- Chapter 17 is my favorite because it talks about Bradley Cooper singing “Maybe It’s Time” as Jackson Maine. I knew that Cooper met with Vedder before filming, and it’s clear he adjusted his voice a few octaves making it similar to Vedder, but the fact that in true meta form Vedder covered the song three times live a few months after the movie was released was news to me. Those clips are definitely worth watching because it is easy to see where Cooper drew from to get across his character’s pain via the “roughhewn country-rock” voice I adore. Additionally, Hyden explains that the song “is about the struggle to change and the need to accept that some things will just happen where we like it or not.” A tough lesson brilliantly described. He goes on to say that “Maybe It’s Time” sounds a lot like a song Vedder might have written for a later in life PJ album – “[taking] stock of an uncertain world and [expressing] gratitude for the unconditional love and foundational stability provided by his family.”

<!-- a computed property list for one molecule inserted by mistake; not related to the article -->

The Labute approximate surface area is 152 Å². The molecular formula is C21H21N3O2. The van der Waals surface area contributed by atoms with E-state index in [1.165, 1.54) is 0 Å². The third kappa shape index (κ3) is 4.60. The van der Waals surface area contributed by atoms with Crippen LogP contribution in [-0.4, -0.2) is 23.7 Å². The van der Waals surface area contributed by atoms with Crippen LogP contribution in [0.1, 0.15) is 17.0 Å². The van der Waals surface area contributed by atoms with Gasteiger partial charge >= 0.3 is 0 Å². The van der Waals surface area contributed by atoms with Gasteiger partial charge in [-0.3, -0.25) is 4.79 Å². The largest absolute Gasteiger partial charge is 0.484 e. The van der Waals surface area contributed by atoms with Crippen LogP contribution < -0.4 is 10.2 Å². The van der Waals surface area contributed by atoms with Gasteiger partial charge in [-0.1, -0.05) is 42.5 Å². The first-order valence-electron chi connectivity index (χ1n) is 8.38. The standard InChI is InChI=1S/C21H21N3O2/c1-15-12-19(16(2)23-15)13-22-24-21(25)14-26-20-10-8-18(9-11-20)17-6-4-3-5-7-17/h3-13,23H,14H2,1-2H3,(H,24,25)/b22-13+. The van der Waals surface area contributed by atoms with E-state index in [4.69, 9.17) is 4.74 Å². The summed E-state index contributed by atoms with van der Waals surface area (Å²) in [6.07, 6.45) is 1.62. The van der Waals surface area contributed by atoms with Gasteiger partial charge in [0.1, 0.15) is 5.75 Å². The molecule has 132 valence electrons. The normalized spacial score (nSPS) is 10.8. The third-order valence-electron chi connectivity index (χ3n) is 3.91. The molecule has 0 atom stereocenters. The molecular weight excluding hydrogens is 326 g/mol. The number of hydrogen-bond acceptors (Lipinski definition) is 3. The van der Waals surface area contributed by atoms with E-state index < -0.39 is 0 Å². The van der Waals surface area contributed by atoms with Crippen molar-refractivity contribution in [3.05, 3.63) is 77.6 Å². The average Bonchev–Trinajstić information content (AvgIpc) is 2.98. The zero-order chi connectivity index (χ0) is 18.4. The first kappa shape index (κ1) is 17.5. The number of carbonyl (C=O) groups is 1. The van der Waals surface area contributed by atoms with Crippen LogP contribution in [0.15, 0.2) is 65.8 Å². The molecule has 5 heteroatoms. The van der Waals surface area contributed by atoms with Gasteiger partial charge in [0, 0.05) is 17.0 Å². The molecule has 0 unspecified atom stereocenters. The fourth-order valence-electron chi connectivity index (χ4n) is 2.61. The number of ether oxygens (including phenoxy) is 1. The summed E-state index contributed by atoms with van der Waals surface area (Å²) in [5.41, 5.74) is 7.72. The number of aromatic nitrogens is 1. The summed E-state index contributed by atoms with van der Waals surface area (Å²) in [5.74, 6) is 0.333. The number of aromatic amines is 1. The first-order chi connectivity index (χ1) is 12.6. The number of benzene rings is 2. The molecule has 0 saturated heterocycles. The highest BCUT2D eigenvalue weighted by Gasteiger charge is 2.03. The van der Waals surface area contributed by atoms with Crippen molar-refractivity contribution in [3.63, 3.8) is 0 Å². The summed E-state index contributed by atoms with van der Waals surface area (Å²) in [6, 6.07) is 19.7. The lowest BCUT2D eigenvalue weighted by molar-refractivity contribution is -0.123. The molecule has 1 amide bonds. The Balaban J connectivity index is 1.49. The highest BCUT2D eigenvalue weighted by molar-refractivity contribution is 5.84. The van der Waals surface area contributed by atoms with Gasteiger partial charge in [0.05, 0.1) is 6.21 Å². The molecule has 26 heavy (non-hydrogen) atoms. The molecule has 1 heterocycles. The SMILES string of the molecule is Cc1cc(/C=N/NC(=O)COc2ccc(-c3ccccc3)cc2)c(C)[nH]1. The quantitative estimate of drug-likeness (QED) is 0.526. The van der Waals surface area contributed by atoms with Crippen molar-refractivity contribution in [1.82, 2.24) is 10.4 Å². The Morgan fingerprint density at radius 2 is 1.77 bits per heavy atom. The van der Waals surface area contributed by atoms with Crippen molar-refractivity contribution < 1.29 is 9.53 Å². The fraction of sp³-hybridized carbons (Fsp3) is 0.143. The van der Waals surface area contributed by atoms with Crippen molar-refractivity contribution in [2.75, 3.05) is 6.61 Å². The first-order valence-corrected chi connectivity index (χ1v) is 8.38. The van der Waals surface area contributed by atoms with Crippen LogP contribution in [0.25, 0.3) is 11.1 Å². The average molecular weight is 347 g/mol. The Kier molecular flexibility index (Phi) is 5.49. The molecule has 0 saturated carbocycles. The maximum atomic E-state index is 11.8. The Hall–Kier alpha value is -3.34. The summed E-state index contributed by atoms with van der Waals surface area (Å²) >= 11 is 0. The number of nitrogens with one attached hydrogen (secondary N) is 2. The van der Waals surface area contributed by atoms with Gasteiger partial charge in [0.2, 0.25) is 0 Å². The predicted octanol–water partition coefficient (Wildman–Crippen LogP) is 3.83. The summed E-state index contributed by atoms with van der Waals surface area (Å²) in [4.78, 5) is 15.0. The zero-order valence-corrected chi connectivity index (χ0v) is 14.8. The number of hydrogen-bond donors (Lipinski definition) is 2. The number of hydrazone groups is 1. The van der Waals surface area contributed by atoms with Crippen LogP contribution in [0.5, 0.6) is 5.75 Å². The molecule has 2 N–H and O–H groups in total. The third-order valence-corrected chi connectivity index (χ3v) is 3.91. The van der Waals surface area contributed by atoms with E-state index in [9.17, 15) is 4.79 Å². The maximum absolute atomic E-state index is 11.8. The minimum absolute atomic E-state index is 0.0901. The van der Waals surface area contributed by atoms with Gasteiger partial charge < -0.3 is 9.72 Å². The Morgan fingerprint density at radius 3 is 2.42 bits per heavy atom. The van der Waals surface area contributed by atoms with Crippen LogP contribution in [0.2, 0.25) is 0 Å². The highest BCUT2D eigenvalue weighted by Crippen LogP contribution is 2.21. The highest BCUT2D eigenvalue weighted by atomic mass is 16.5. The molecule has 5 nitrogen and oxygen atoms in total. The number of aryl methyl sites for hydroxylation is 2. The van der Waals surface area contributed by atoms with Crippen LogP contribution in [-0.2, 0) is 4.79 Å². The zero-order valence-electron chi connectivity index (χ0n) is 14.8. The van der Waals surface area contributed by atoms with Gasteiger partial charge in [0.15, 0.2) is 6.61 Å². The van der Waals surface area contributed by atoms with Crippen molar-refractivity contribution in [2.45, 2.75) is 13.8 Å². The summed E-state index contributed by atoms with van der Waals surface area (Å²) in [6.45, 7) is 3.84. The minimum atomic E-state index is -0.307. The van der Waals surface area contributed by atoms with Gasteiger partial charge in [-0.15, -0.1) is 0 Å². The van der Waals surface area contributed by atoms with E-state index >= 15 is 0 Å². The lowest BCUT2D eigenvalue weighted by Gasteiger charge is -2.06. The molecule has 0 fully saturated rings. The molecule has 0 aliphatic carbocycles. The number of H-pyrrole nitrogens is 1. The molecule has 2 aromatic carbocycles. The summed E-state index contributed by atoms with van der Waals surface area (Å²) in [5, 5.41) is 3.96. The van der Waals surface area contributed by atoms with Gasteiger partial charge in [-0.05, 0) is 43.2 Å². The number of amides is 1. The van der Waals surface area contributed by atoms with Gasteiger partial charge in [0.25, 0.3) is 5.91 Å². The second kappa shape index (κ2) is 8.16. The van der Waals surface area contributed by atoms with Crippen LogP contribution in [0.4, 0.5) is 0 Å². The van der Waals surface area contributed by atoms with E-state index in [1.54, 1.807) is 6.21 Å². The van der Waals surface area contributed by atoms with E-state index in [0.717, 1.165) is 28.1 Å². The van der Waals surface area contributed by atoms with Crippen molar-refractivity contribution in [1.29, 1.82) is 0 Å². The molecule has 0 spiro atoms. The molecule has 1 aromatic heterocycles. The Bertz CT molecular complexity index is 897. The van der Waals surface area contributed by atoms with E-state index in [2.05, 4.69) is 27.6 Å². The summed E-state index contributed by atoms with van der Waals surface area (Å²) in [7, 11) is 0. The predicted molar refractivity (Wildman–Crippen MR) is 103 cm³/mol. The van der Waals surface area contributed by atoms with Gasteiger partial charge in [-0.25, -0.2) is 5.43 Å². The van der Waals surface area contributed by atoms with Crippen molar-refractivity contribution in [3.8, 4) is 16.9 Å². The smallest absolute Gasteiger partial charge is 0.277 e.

More good stuff:
- Hyden classifies PJ as “punk rock arena rock” which I’d never heard before and find totally accurate.
- He points out that in the early days, guitarist Mike McCready dressed like Stevie Ray Vaughan – something I had never noticed!
- On the trajectory of the band’s career: “The power of Pearl Jam’s MTV Unplugged is that it occurred at the beginning of their career, not the end.”
What made me roll my eyes:
- The CONSTANT references to Neil Young, The Who, and Bruce Springsteen. We get it – the band (especially Vedder) had their influences. Got it.
- Hyden liked Scott Weiland (me too) but doesn’t like Dave Grohl. What?!
- Trying to decipher the difference between “alternative” and “indie” rock. Who cares? What’s important is what he says next: “This is what time does – art always outlasts the rhetorical baggage people attach to it in the moment.”